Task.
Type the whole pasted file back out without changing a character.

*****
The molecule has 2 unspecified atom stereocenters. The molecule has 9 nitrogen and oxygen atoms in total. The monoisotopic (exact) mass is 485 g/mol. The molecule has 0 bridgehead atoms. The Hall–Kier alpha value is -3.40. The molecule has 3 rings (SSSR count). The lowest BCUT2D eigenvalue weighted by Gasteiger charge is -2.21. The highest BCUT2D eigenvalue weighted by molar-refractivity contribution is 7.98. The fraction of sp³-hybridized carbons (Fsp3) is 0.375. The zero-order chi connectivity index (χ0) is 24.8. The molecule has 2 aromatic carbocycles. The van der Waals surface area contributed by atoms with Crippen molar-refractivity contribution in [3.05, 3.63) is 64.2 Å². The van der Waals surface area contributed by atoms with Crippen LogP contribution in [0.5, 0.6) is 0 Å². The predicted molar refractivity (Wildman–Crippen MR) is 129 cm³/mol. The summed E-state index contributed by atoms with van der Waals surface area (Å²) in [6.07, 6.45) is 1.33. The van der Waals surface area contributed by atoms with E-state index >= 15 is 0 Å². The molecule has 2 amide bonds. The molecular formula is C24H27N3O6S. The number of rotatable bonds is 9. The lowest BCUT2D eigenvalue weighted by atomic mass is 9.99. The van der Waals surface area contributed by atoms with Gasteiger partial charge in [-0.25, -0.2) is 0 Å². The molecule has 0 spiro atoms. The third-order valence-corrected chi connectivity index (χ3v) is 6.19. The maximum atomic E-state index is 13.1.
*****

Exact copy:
The molecule has 2 unspecified atom stereocenters. The molecule has 9 nitrogen and oxygen atoms in total. The monoisotopic (exact) mass is 485 g/mol. The molecule has 0 bridgehead atoms. The Hall–Kier alpha value is -3.40. The molecule has 3 rings (SSSR count). The lowest BCUT2D eigenvalue weighted by Gasteiger charge is -2.21. The highest BCUT2D eigenvalue weighted by molar-refractivity contribution is 7.98. The fraction of sp³-hybridized carbons (Fsp3) is 0.375. The zero-order chi connectivity index (χ0) is 24.8. The molecule has 2 aromatic carbocycles. The van der Waals surface area contributed by atoms with Crippen molar-refractivity contribution in [3.05, 3.63) is 64.2 Å². The van der Waals surface area contributed by atoms with Crippen LogP contribution in [0.5, 0.6) is 0 Å². The predicted molar refractivity (Wildman–Crippen MR) is 129 cm³/mol. The summed E-state index contributed by atoms with van der Waals surface area (Å²) in [6.07, 6.45) is 1.33. The van der Waals surface area contributed by atoms with E-state index >= 15 is 0 Å². The molecule has 2 amide bonds. The molecular formula is C24H27N3O6S. The number of rotatable bonds is 9. The lowest BCUT2D eigenvalue weighted by atomic mass is 9.99. The van der Waals surface area contributed by atoms with Gasteiger partial charge in [-0.25, -0.2) is 0 Å². The molecule has 0 spiro atoms. The third-order valence-corrected chi connectivity index (χ3v) is 6.19. The maximum atomic E-state index is 13.1.